July 12, 2024

It’s officially time. After two years of paying off debt, saving money, and wishing for four walls and a roof to call my own, I’m now house hunting, complete with pre-approval from mortgage lenders.

I don’t have a huge budget for buying a home — mortgage rates around 7% mean I can no longer buy as much house as I could have in 2021, when rates hovered around 3%. Since I want to keep my predictable housing costs (such as monthly mortgage payments) below 25% of my income, that limits what I can spend. So I’m being extremely choosy about what I can and can’t live with — and afford

Here are three major deal breakers I’ve encountered so far — and why it’s important to decide what yours are before you start house hunting, too.

I’ve looked at a few houses so far that seemed suspiciously cheap based on their MLS entries. But all became clear once I actually visited the houses in person. Kudos to seller’s agents who fairly price a home, but my aversion to immediately putting a ton of money into major repairs has taken these houses off my list.

So far, I’ve seen houses that needed a new roof, new siding (preferably vinyl — this is a wet and harsh climate), and replacements for 70-year-old windows. I also looked at one that had two-prong electrical outlets throughout, which would need to be replaced with three-prong outlets (and in some areas of the house, they would need to be grounded outlets as well).

It’s not uncommon to put some serious money into a house initially — my colleague Christy Bieber recently purchased a house that needs a ton of work, and I am thrilled for her. But I could absolutely not see myself doing the same. She’s got a lot more experience as a buyer and a homeowner than I do, and her budget is different from mine.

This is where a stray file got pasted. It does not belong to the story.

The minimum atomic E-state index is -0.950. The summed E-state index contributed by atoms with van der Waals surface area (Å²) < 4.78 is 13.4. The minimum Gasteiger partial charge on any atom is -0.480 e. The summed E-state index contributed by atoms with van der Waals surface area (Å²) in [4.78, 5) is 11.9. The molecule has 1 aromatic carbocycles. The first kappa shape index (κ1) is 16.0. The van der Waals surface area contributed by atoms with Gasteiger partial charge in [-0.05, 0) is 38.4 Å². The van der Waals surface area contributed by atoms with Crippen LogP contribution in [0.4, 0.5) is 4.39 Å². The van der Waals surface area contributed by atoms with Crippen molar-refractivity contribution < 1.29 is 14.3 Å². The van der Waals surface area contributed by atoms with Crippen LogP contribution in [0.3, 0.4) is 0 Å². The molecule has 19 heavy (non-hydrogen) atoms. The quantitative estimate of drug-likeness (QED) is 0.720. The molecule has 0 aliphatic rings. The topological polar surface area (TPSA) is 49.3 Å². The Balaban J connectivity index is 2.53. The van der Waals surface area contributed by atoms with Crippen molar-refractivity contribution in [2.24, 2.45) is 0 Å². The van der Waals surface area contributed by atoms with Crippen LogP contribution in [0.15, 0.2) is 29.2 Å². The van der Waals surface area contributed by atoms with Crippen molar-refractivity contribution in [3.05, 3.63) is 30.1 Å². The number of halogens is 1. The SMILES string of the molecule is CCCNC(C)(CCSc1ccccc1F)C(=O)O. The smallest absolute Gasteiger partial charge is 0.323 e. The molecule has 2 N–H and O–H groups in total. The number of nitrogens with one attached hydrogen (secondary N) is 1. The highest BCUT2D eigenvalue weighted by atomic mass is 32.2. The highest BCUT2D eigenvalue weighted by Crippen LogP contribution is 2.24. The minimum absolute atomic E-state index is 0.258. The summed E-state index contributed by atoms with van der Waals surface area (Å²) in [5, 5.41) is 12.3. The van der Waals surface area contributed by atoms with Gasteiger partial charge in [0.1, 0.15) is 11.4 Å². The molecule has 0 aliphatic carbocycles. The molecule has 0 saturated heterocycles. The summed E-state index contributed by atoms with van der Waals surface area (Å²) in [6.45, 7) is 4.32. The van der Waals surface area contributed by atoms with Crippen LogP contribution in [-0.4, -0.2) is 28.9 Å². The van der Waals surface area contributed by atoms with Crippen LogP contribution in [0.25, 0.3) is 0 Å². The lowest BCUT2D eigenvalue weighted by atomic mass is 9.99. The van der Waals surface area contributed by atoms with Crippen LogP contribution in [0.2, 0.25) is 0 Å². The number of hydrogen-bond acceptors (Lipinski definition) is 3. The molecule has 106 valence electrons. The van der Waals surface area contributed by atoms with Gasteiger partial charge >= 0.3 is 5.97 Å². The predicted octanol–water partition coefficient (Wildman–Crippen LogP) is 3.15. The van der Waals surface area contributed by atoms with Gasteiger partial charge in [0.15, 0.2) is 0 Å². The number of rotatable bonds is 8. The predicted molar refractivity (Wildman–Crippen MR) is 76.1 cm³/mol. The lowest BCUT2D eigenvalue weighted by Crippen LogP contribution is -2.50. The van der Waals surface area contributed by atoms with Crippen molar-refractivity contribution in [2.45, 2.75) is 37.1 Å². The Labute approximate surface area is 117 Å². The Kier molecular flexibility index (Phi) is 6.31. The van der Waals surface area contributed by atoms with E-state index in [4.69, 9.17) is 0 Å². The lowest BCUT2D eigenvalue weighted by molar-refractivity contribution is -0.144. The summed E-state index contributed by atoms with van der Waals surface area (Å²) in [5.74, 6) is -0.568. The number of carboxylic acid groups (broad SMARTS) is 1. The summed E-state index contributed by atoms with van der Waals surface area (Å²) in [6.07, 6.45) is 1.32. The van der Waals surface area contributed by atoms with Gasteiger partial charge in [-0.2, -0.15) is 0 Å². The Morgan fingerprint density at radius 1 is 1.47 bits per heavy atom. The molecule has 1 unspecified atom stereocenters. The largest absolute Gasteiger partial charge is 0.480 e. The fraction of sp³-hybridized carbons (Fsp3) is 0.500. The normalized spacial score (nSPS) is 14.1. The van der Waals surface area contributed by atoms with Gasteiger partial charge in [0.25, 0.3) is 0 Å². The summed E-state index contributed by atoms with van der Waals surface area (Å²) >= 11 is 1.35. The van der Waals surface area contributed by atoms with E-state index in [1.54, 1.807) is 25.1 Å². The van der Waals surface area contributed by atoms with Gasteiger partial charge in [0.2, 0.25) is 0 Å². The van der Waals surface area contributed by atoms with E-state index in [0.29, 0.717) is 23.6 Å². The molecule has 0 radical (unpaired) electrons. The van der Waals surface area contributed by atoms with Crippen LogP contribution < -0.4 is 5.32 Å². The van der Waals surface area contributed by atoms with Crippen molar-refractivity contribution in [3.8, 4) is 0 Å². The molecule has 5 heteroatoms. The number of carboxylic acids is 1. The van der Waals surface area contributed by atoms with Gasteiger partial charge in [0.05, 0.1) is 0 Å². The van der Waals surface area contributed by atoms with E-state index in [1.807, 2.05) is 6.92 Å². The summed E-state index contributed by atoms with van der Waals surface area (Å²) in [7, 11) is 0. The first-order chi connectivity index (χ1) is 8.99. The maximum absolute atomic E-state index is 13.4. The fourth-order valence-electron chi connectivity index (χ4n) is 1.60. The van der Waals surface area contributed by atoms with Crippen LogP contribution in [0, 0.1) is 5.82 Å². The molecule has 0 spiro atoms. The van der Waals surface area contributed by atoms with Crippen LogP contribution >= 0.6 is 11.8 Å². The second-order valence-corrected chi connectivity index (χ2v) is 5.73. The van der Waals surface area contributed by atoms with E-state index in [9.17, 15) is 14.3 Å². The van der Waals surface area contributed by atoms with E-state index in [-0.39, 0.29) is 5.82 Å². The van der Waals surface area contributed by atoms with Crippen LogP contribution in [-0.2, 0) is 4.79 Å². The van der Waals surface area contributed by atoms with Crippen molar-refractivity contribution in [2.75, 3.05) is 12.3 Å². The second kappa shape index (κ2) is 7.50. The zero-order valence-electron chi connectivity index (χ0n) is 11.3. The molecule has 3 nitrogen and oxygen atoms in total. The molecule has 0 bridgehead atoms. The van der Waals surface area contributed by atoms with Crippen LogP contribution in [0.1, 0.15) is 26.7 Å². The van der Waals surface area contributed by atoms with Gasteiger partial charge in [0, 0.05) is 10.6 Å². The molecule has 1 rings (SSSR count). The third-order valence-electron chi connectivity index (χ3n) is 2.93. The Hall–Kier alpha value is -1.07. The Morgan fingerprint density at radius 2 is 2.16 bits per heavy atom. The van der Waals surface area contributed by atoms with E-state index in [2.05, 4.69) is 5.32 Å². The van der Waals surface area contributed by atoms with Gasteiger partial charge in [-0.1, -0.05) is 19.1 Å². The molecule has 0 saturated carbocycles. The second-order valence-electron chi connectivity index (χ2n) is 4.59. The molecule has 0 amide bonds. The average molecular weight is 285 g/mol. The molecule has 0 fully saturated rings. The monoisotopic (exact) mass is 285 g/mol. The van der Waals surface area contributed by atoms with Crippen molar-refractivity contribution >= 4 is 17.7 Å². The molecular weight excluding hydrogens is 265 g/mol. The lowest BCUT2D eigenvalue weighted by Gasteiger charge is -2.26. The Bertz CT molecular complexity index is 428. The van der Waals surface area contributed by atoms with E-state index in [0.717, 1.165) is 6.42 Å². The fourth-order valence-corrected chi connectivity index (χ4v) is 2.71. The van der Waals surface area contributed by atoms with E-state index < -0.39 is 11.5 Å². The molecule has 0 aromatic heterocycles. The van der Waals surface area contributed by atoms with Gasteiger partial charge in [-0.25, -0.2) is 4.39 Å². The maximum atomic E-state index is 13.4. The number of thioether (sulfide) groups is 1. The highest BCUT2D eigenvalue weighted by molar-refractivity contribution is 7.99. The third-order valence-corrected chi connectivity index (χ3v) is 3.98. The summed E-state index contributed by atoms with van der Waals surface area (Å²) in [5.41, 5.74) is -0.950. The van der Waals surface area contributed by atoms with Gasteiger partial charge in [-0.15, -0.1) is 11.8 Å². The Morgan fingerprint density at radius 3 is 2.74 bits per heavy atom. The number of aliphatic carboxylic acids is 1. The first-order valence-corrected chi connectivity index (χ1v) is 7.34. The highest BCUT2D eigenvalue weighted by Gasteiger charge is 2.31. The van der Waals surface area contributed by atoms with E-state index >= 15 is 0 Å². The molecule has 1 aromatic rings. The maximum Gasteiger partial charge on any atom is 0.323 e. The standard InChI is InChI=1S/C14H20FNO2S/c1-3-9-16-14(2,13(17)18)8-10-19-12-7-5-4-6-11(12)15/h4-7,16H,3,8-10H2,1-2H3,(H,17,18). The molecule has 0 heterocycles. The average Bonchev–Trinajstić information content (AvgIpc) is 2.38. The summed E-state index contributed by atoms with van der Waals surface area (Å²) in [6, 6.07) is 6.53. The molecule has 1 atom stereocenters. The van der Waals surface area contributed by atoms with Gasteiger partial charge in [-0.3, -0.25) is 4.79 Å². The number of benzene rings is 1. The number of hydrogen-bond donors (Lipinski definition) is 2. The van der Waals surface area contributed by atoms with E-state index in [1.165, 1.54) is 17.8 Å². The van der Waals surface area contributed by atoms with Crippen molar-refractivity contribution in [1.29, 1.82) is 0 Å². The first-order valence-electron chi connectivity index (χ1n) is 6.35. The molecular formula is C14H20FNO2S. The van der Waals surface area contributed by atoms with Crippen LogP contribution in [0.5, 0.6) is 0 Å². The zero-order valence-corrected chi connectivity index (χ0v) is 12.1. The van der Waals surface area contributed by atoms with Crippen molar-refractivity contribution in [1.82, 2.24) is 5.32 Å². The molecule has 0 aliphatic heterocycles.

More: Check out our picks for the best mortgage lenders


Paying for a new roof or windows as soon as I buy would capsize my finances, so I’m hoping to buy something that is more updated and move-in ready. (In my price range, this likely means a smaller home — which is perfectly fine for a household of one human and three cats.)

2. Proximity to neighbors

The location of a home is one of those qualities you can’t change. One of the first houses I looked at was nice, and I could’ve been happy there if not for one major problem. There are apartment buildings very close by — from the home’s driveway to the parking area for the apartments, there was a distance of less than 50 feet.

Renting an apartment is a good way to save money. But part of why I’m buying a house is to escape the pitfalls of renting — such as transient neighbors who may not be easy to live near due to noise and habits. I also don’t want to listen to cars coming and going at all hours of the day and night, and there’s a greater chance of that living near an apartment complex with multiple residents and their guests.

3. No garage

A lack of an enclosed space to park a car might not be a deal breaker for everyone, but it certainly is for me. I live in a part of the country that gets serious winters, and frequently 100 inches or more of snow per year. I work remotely now and no longer have to drive in the snow if I don’t want to (spoiler alert: I never want to). But having my car in a covered place means it will be safe and out of the elements.

The car is 15 years old this year, and I made my last payment on it almost a decade ago. I’d be happy to drive it forever, so I’ve put serious money into maintenance. Some of the more recent repairs I’ve had to make have been due to old parts wearing out, and I suspect that the car being out in snow, ice, and road salt is accelerating its deterioration. I’m hopeful that keeping it in a garage will give it more staying power — and perhaps keep me from needing to pay for new coil springs or bushings ever again.

What should you focus on when you’re house hunting?

It’s a good idea to focus first on the unchangeable qualities of a house. If you dislike the neighborhood, that’s not something you can change for any amount of money. It’s also difficult and expensive to change the size

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